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California

Wildfires across California destroy more than two dozen homes

A car and house near Oroville, Calif., are engulfed in flames by the Wall fire on Saturday.
A car and house are engulfed in flames as the “Wall Fire” burns through a residential area in Oroville, California on July 8, 2017. The first major wildfires after the end of California’s five-year drought raged across the state on July 8, as it was gripped by a record-breaking heatwave. / AFP PHOTO / JOSH EDELSONJOSH EDELSON/AFP/Getty Images ** OUTS - ELSENT, FPG, CM - OUTS * NM, PH, VA if sourced by CT, LA or MoD **
(Josh Edelson / AFP/Getty Images)

Two major wildfires burning on California’s Central Coast grew by thousands of acres overnight, while firefighters made progress on a third blaze that threatened thousands of structures near Lake Oroville on Monday.

Firefighters increased containment around a fast-moving wildfire in Butte County, just south of the lake. The blaze prompted Gov. Jerry Brown to issue a state of emergency after flames destroyed 17 structures and threatened 5,400 more on Sunday.

On the Central Coast, two blazes burning in San Luis Obispo and Santa Barbara counties have forced nearly 8,000 people to flee as flames gutted more than two dozen structures. Both fires continued to spread overnight, even as helicopters worked overtime making water drops at night, said Andrew Madsen, spokesman for the U.S. Forest Service.

After a weekend of blistering heat, firefighters will face additional weather-related complications, according to the National Weather Service.

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As humidity hovers between 10% and 20%, northerly wind gusts of 40 to 45 mph will sweep across the Santa Barbara County mountains and along the southern coast, “leading to several hours of critical fire weather conditions,” the weather service said.

Alamo fire

The massive Alamo fire, which started Thursday off Highway 166 near Twitchell Reservoir in San Luis Obispo County, swelled more than 5,000 acres overnight, and has now burned 28,926 acres, according to the California Department of Forestry and Fire Protection.

Flames spread into northern Santa Barbara County and forced 200 people in a remote area east of Santa Maria to evacuate.

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The blaze, which is 15% contained, is threatening 133 structures and has destroyed one home, Cal Fire said.

More than 1,600 firefighters were tackling flames burning in steep terrain loaded with chaparral and “light and flashy” grass, Cal Fire spokeswoman Toni Davis said.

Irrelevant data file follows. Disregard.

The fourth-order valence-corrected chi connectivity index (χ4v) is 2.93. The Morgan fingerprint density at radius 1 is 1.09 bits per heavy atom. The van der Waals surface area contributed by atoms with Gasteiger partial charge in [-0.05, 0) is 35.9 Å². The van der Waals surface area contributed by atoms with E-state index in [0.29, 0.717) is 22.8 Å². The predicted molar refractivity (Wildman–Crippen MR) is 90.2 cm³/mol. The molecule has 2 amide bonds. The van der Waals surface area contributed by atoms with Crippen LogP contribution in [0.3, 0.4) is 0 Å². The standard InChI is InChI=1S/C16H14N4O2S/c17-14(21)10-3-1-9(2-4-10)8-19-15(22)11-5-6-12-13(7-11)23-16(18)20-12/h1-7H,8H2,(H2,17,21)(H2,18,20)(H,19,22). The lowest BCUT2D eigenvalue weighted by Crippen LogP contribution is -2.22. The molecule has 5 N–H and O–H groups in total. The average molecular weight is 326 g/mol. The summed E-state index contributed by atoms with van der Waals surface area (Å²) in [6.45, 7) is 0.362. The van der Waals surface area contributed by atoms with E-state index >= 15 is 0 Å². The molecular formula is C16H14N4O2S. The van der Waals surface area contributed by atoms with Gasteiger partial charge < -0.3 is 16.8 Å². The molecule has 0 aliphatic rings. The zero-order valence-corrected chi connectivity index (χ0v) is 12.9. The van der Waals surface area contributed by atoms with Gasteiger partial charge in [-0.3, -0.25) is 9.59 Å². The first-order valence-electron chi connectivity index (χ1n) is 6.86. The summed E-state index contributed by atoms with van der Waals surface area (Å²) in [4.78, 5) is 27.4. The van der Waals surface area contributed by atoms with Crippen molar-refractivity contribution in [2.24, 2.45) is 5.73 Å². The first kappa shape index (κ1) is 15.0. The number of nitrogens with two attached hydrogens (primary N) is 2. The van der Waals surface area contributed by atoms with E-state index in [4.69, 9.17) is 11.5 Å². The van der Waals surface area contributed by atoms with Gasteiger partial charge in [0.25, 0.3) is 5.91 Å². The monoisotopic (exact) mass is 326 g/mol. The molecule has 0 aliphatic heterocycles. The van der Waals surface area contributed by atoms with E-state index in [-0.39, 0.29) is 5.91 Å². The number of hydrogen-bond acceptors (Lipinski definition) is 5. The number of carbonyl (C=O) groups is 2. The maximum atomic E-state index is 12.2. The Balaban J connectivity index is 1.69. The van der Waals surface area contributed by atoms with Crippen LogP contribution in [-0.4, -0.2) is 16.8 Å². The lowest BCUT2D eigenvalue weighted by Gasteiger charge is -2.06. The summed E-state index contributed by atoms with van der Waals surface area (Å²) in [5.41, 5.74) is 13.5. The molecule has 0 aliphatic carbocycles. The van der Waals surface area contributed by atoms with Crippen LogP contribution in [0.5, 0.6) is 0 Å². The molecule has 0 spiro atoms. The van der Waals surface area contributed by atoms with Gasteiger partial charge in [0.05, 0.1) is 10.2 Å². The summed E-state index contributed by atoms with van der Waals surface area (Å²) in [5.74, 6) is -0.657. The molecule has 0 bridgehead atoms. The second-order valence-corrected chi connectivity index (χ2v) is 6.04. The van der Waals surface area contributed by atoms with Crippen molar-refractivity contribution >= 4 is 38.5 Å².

A marine layer and cooler temperatures on Monday will allow firefighters to dig a “sturdy containment line,” 300 feet from the fire’s edge, she said.

“We are making really good progress with what we got, but we are being cognizant of what could happen,” she said.

Whittier fire

Burning north of Goleta, the Whittier fire, which is only 5% contained, has destroyed at least 20 homes on both sides of Highway 154.

The 10,823-acre blaze started about 1:45 p.m. Saturday at Camp Whittier near Lake Cachuma in Los Padres National Forest and prompted more than 3,500 people to leave the area.

As flames broke out, the blaze trapped some 80 campers at the Circle V Ranch Camp, fire officials said. They were later rescued by a group of U.S. Forest Service firefighters.

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The blaze grew more than 3,000 acres overnight and moved into the Santa Ynez Mountain ridge, said Madsen, the forest service spokesman.

Flames were smoldering in areas that have not been scorched since the 1955 Refugio fire, which burned for 10 days and charred 77,000 acres, he said.

The steep, rugged canyons are covered in decades-old chaparral, Madsen said.

On Sunday, firefighters were aided by slightly lower temperatures and winds blowing in from the Pacific that halted the fire from spreading downhill toward Goleta.

Wall fire

More than 1,500 firefighters from across Northern California worked to contain the destructive Wall fire near Oroville on Monday.

With temperatures hovering at 88 degrees in Oroville, crews were pushing through the heat and plowing through rugged terrain to set a line around the fire, said Rich Brocchini, a Cal Fire spokesman.

The blaze, which is 35% contained, tore through 5,600 acres and destroyed more than a dozen structures. An additional five structures were damaged. About 4,000 people have evacuated their homes.

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A combination of light grass, manzanita and oak trees has fueled the explosive fire, which started about 2:50 p.m. Friday off Chinese Wall Road, north of Bangor, Calif., Brocchini said.

Firefighters were working on four major tasks Monday – all involved keeping the fire away from Oroville, Lake Oroville and majors roads, he said.

On Sunday night, Cal Fire said four people were injured in the fire. But on Monday, that number was revised to zero injuries, Brocchini said.


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